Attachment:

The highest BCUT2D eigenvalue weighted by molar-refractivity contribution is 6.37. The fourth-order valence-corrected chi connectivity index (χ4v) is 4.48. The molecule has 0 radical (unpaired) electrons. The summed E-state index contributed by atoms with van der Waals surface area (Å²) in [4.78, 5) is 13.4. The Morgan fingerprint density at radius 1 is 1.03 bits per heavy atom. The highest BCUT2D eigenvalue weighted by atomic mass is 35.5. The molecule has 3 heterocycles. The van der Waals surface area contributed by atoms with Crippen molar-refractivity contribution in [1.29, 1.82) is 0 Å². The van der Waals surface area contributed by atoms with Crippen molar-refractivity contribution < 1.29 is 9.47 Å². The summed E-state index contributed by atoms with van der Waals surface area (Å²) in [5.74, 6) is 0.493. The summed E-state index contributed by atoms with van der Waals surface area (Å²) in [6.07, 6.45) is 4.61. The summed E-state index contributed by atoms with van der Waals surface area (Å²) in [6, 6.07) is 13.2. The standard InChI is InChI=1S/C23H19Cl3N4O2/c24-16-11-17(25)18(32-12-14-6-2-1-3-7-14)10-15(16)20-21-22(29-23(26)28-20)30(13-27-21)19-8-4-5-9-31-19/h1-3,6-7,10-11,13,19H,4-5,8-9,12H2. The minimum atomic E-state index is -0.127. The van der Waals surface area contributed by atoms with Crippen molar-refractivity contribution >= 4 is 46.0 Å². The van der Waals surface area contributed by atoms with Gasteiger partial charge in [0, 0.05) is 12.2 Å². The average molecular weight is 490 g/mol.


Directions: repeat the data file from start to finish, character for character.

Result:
The highest BCUT2D eigenvalue weighted by molar-refractivity contribution is 6.37. The fourth-order valence-corrected chi connectivity index (χ4v) is 4.48. The molecule has 0 radical (unpaired) electrons. The summed E-state index contributed by atoms with van der Waals surface area (Å²) in [4.78, 5) is 13.4. The Morgan fingerprint density at radius 1 is 1.03 bits per heavy atom. The highest BCUT2D eigenvalue weighted by atomic mass is 35.5. The molecule has 3 heterocycles. The van der Waals surface area contributed by atoms with Crippen molar-refractivity contribution in [1.29, 1.82) is 0 Å². The van der Waals surface area contributed by atoms with Crippen molar-refractivity contribution < 1.29 is 9.47 Å². The summed E-state index contributed by atoms with van der Waals surface area (Å²) in [5.74, 6) is 0.493. The summed E-state index contributed by atoms with van der Waals surface area (Å²) in [6.07, 6.45) is 4.61. The summed E-state index contributed by atoms with van der Waals surface area (Å²) in [6, 6.07) is 13.2. The standard InChI is InChI=1S/C23H19Cl3N4O2/c24-16-11-17(25)18(32-12-14-6-2-1-3-7-14)10-15(16)20-21-22(29-23(26)28-20)30(13-27-21)19-8-4-5-9-31-19/h1-3,6-7,10-11,13,19H,4-5,8-9,12H2. The minimum atomic E-state index is -0.127. The van der Waals surface area contributed by atoms with Crippen molar-refractivity contribution >= 4 is 46.0 Å². The van der Waals surface area contributed by atoms with Gasteiger partial charge in [0, 0.05) is 12.2 Å². The average molecular weight is 490 g/mol.